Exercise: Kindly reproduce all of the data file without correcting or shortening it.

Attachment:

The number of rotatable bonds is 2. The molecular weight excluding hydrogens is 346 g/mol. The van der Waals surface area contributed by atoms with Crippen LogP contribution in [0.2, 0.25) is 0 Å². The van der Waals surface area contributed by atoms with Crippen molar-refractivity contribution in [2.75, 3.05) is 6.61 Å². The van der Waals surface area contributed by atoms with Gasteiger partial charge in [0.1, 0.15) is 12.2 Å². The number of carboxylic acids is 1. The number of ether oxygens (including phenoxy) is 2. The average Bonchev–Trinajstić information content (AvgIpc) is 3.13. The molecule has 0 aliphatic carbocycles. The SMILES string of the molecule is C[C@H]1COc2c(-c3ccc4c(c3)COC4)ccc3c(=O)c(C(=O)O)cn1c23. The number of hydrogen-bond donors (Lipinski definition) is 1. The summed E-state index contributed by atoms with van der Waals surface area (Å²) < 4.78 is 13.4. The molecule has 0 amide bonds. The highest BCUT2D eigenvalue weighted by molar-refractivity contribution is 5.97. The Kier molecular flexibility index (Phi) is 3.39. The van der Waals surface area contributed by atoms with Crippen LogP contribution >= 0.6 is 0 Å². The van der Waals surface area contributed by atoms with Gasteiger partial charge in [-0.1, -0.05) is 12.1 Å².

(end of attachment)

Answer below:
The number of rotatable bonds is 2. The molecular weight excluding hydrogens is 346 g/mol. The van der Waals surface area contributed by atoms with Crippen LogP contribution in [0.2, 0.25) is 0 Å². The van der Waals surface area contributed by atoms with Crippen molar-refractivity contribution in [2.75, 3.05) is 6.61 Å². The van der Waals surface area contributed by atoms with Gasteiger partial charge in [0.1, 0.15) is 12.2 Å². The number of carboxylic acids is 1. The number of ether oxygens (including phenoxy) is 2. The average Bonchev–Trinajstić information content (AvgIpc) is 3.13. The molecule has 0 aliphatic carbocycles. The SMILES string of the molecule is C[C@H]1COc2c(-c3ccc4c(c3)COC4)ccc3c(=O)c(C(=O)O)cn1c23. The number of hydrogen-bond donors (Lipinski definition) is 1. The summed E-state index contributed by atoms with van der Waals surface area (Å²) < 4.78 is 13.4. The molecule has 0 amide bonds. The highest BCUT2D eigenvalue weighted by molar-refractivity contribution is 5.97. The Kier molecular flexibility index (Phi) is 3.39. The van der Waals surface area contributed by atoms with Crippen LogP contribution >= 0.6 is 0 Å². The van der Waals surface area contributed by atoms with Gasteiger partial charge in [-0.1, -0.05) is 12.1 Å².